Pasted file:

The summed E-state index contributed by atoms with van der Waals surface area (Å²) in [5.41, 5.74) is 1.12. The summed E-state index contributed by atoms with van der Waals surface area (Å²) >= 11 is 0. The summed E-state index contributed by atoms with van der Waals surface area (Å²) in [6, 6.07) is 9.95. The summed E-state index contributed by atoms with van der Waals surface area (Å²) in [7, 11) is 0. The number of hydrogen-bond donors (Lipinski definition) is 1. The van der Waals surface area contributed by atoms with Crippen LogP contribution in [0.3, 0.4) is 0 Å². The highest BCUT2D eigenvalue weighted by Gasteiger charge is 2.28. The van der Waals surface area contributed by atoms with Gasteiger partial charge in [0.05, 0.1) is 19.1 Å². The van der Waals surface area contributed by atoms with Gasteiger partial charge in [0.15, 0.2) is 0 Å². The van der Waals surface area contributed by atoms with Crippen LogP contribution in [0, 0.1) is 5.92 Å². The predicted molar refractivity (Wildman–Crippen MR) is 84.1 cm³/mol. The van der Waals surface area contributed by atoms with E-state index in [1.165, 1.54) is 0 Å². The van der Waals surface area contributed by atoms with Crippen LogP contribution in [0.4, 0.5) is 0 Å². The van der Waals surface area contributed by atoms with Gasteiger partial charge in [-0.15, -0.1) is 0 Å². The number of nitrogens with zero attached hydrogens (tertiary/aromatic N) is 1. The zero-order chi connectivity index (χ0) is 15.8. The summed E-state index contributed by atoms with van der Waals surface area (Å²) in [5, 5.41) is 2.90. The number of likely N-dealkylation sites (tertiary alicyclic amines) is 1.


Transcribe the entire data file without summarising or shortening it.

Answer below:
The summed E-state index contributed by atoms with van der Waals surface area (Å²) in [5.41, 5.74) is 1.12. The summed E-state index contributed by atoms with van der Waals surface area (Å²) >= 11 is 0. The summed E-state index contributed by atoms with van der Waals surface area (Å²) in [6, 6.07) is 9.95. The summed E-state index contributed by atoms with van der Waals surface area (Å²) in [7, 11) is 0. The number of hydrogen-bond donors (Lipinski definition) is 1. The van der Waals surface area contributed by atoms with Crippen LogP contribution in [0.3, 0.4) is 0 Å². The highest BCUT2D eigenvalue weighted by Gasteiger charge is 2.28. The van der Waals surface area contributed by atoms with Gasteiger partial charge in [0.05, 0.1) is 19.1 Å². The van der Waals surface area contributed by atoms with Gasteiger partial charge in [0.15, 0.2) is 0 Å². The van der Waals surface area contributed by atoms with Crippen LogP contribution in [0, 0.1) is 5.92 Å². The predicted molar refractivity (Wildman–Crippen MR) is 84.1 cm³/mol. The van der Waals surface area contributed by atoms with E-state index in [1.165, 1.54) is 0 Å². The van der Waals surface area contributed by atoms with Crippen LogP contribution in [0.4, 0.5) is 0 Å². The van der Waals surface area contributed by atoms with Gasteiger partial charge in [-0.15, -0.1) is 0 Å². The number of nitrogens with zero attached hydrogens (tertiary/aromatic N) is 1. The zero-order chi connectivity index (χ0) is 15.8. The summed E-state index contributed by atoms with van der Waals surface area (Å²) in [5, 5.41) is 2.90. The number of likely N-dealkylation sites (tertiary alicyclic amines) is 1.